GOM-FL Keys Recovery / New MAB Recoveries / Dolphin Management Update
GOM-FL Keys Recovery / New MAB Recoveries / Dolphin Management Update
Made Possible by a Grant from the Guy Harvey Ocean Foundation

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Gulf of Mexico - Florida Keys Recovery!

GOM-FL Recovery
Black text = 2021 recovery. Grey text = 2012 recovery
Each year, recoveries of dolphinfish tags follow a somewhat predictable pattern given the number of tag deployments per location and the fishing effort in those areas.  A primary example are dolphin tagged in the Florida Keys and recovered off South Florida.  This year, 41% of tag recoveries fall into this category, and over the history of our program, 15% of all recoveries pertain to short-term movements between these areas.  This data is useful for a host of scientific and fishery management uses (click here for articles on that) but beyond the scope of this article, each year, rare tag recoveries occur whose details unlock a multitude of new comparisons, analyses, thoughts, and theories about the movements of this epic gamefish.  With an annual average of only
Against the Grain client catch on 9.12.2021 that included the fish tagged by Whoo Dat. Pic: C. Rogers
32 dolphin tagged in the Gulf of
Mexico (GOM) over the past two decades, recoveries generated from the GOM are statistically low (now 3 of 561 fish) but the revered Whoo Dat fishing team beat the odds this year.  Recently, Captain Charlie Rogers of Against the Grain fishing charters based out of Key Largo, Florida, reported Whoo Dat's tag number for a fish they tagged 95 miles south of Grand Isle, Louisiana, on July 20th, 2021.  Coincidentally, a surface drifter (4201703) was deployed six days after and only 30 miles south of where Whoo Dat tagged the 24"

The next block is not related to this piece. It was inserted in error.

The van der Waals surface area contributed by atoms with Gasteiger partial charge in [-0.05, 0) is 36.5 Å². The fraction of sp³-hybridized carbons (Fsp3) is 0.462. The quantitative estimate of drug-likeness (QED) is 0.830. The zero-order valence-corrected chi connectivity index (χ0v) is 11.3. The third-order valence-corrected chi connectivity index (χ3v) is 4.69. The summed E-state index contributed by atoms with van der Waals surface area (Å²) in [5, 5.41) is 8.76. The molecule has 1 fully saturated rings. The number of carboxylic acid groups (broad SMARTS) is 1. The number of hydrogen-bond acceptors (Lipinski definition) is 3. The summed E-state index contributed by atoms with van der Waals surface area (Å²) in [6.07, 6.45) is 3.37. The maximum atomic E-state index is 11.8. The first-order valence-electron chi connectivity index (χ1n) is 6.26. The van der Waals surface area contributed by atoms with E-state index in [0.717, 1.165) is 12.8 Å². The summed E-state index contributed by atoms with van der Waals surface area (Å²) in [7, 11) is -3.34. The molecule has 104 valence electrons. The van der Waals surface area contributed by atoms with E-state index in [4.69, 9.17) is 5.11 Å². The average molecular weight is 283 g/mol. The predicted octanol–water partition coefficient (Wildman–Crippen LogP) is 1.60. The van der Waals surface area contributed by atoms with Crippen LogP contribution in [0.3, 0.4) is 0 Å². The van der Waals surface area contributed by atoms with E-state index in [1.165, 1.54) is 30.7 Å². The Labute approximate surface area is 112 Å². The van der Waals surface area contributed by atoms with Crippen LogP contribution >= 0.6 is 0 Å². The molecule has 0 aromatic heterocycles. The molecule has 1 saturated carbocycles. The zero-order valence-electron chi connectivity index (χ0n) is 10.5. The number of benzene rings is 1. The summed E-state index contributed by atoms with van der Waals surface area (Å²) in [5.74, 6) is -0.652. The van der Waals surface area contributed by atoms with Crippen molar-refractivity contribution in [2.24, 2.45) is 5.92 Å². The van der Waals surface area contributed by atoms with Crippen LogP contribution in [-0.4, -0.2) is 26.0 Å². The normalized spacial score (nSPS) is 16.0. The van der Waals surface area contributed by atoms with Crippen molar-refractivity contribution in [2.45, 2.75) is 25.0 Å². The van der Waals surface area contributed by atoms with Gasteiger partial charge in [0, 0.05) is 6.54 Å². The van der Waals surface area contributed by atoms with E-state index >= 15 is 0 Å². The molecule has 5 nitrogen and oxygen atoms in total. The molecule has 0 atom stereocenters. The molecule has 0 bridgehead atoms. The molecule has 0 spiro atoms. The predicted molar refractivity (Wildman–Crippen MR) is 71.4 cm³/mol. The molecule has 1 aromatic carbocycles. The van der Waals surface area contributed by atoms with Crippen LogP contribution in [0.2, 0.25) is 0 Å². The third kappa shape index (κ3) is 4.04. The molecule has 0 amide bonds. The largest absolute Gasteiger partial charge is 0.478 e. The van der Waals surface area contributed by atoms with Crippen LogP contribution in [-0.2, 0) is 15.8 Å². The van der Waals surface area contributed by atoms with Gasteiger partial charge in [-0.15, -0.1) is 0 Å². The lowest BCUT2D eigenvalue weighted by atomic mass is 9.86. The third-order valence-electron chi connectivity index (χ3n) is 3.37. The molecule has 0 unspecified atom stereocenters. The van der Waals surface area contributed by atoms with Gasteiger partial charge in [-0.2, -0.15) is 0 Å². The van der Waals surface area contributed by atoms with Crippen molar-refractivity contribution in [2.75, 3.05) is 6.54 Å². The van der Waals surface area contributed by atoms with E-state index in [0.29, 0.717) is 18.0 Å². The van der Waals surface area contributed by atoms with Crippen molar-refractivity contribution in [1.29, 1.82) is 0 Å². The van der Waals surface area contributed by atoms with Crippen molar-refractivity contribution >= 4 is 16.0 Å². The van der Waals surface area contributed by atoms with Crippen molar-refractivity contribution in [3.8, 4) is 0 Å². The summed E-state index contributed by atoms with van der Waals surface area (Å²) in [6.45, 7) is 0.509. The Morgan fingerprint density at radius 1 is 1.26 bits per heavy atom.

Surface drifter track July 26th, 2021, to August, 22nd, 2021
dolphin, which provides a potential route this fish may have taken to swim to the Florida Keys (and possibly beyond if it had not been recovered).  A swift surface drifter movement from the Loop Current to the North Atlantic in just 28 days raises the question of whether dolphin swim through the system at the same pace.  We do not have an
Captain Bob Felinski poses with  Tessa Clague after she caught her first dolphin in the GOM off Texas this past summer. Pic. T. Felinski
example of that type of movement, but our fastest single day movement is 120 miles, fastest movement between south Florida and North Carolina is 7 days, and fastest movement from the Florida Keys to the Mid-Atlantic Bight in 10 days suggest that it is possible.  What this recovery does show is that a 24" fish tagged south of Grand Isle, Louisiana, grew 6" in 54 days when it was recovered off the Upper Keys.  This supports our position that management for dolphin along the U.S. East Coast should both include dolphin that occur in the U.S. GOM, which are connected on very short time-scales, and establish an increase in fish
reproduction and biomass by extending the SAFMC's 20" minimum size to the GOM, so that dolphin either remain within the GOM and grow to the size of Tessa's first dolphin (pictured above) or toward the East Coast for anglers like Against the Grain's clients to catch like they did in early September.  And, with three new recovieres in the 
Black text = recent recoveries Grey text = last month's recoveries
MAB since our August newsletter, these examples provide further evidence of how small fish tagged off the Keys can grow to larger sizes before being caught in northern areas along the eastern seaboard.  Captains Mark LaRocca, Erik Dahl, and angler David